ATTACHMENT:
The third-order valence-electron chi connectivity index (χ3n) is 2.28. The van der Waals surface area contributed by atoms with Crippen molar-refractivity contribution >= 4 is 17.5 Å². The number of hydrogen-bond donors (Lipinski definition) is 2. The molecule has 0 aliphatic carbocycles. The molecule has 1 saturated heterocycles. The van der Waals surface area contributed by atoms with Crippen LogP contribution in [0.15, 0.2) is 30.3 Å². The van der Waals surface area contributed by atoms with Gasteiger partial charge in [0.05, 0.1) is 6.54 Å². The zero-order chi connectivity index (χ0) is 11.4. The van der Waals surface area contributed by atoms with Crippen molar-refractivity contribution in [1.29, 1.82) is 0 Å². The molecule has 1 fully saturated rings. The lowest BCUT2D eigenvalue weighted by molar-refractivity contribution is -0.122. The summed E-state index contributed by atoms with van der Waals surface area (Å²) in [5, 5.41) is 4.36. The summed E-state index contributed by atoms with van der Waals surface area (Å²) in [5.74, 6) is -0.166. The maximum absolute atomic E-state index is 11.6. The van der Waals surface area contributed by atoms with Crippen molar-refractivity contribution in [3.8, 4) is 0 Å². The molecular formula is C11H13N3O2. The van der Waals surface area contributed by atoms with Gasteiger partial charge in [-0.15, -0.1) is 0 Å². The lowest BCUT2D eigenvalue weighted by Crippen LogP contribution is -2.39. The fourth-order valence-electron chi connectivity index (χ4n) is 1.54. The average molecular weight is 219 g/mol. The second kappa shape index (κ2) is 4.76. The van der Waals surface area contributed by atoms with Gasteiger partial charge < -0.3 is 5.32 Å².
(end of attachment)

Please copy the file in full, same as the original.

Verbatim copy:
The third-order valence-electron chi connectivity index (χ3n) is 2.28. The van der Waals surface area contributed by atoms with Crippen molar-refractivity contribution >= 4 is 17.5 Å². The number of hydrogen-bond donors (Lipinski definition) is 2. The molecule has 0 aliphatic carbocycles. The molecule has 1 saturated heterocycles. The van der Waals surface area contributed by atoms with Crippen LogP contribution in [0.15, 0.2) is 30.3 Å². The van der Waals surface area contributed by atoms with Gasteiger partial charge in [0.05, 0.1) is 6.54 Å². The zero-order chi connectivity index (χ0) is 11.4. The van der Waals surface area contributed by atoms with Crippen molar-refractivity contribution in [1.29, 1.82) is 0 Å². The molecule has 1 fully saturated rings. The lowest BCUT2D eigenvalue weighted by molar-refractivity contribution is -0.122. The summed E-state index contributed by atoms with van der Waals surface area (Å²) in [5, 5.41) is 4.36. The summed E-state index contributed by atoms with van der Waals surface area (Å²) in [5.74, 6) is -0.166. The maximum absolute atomic E-state index is 11.6. The van der Waals surface area contributed by atoms with Crippen molar-refractivity contribution in [3.8, 4) is 0 Å². The molecular formula is C11H13N3O2. The van der Waals surface area contributed by atoms with Gasteiger partial charge in [-0.15, -0.1) is 0 Å². The lowest BCUT2D eigenvalue weighted by Crippen LogP contribution is -2.39. The fourth-order valence-electron chi connectivity index (χ4n) is 1.54. The average molecular weight is 219 g/mol. The second kappa shape index (κ2) is 4.76. The van der Waals surface area contributed by atoms with Gasteiger partial charge < -0.3 is 5.32 Å².